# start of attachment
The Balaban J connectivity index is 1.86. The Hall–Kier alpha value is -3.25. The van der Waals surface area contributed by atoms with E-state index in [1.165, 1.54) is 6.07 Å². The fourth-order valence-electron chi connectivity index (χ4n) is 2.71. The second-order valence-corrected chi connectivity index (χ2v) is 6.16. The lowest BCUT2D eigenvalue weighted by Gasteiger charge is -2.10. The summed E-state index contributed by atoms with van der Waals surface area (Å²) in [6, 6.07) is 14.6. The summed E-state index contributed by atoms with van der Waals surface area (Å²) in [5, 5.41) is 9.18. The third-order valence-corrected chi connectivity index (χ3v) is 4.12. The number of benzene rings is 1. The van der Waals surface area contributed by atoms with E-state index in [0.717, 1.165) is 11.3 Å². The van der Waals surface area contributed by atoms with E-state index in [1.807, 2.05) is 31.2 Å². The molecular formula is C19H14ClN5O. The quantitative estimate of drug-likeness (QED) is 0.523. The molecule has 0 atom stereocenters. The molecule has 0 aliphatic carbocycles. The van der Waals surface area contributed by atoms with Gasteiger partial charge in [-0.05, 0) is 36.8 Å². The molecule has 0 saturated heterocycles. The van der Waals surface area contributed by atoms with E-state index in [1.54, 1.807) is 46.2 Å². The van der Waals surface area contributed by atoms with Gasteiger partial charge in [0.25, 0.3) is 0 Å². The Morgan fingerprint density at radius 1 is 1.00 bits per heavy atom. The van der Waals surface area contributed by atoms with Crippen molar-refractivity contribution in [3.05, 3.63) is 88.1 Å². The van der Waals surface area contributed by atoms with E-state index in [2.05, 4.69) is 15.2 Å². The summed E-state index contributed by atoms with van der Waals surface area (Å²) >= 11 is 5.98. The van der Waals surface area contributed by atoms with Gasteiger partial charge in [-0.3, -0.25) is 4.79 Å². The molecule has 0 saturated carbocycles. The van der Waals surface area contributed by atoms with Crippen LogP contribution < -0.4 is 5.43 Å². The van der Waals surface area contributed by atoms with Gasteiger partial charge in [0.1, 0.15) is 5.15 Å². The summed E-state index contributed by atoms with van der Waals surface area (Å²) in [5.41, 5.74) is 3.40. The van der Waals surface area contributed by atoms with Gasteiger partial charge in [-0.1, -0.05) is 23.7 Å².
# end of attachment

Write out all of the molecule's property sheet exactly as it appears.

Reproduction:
The Balaban J connectivity index is 1.86. The Hall–Kier alpha value is -3.25. The van der Waals surface area contributed by atoms with E-state index in [1.165, 1.54) is 6.07 Å². The fourth-order valence-electron chi connectivity index (χ4n) is 2.71. The second-order valence-corrected chi connectivity index (χ2v) is 6.16. The lowest BCUT2D eigenvalue weighted by Gasteiger charge is -2.10. The summed E-state index contributed by atoms with van der Waals surface area (Å²) in [6, 6.07) is 14.6. The summed E-state index contributed by atoms with van der Waals surface area (Å²) in [5, 5.41) is 9.18. The third-order valence-corrected chi connectivity index (χ3v) is 4.12. The number of benzene rings is 1. The van der Waals surface area contributed by atoms with E-state index in [0.717, 1.165) is 11.3 Å². The van der Waals surface area contributed by atoms with E-state index in [1.807, 2.05) is 31.2 Å². The molecular formula is C19H14ClN5O. The quantitative estimate of drug-likeness (QED) is 0.523. The molecule has 0 atom stereocenters. The molecule has 0 aliphatic carbocycles. The van der Waals surface area contributed by atoms with Gasteiger partial charge in [-0.05, 0) is 36.8 Å². The molecule has 0 saturated heterocycles. The van der Waals surface area contributed by atoms with E-state index in [1.54, 1.807) is 46.2 Å². The van der Waals surface area contributed by atoms with Gasteiger partial charge in [0.25, 0.3) is 0 Å². The Morgan fingerprint density at radius 1 is 1.00 bits per heavy atom. The van der Waals surface area contributed by atoms with Crippen molar-refractivity contribution in [3.05, 3.63) is 88.1 Å². The van der Waals surface area contributed by atoms with E-state index in [2.05, 4.69) is 15.2 Å². The summed E-state index contributed by atoms with van der Waals surface area (Å²) >= 11 is 5.98. The van der Waals surface area contributed by atoms with Gasteiger partial charge in [-0.3, -0.25) is 4.79 Å². The molecule has 0 saturated carbocycles. The van der Waals surface area contributed by atoms with Crippen LogP contribution < -0.4 is 5.43 Å². The van der Waals surface area contributed by atoms with Gasteiger partial charge in [0.1, 0.15) is 5.15 Å². The summed E-state index contributed by atoms with van der Waals surface area (Å²) in [5.41, 5.74) is 3.40. The van der Waals surface area contributed by atoms with Gasteiger partial charge in [-0.1, -0.05) is 23.7 Å².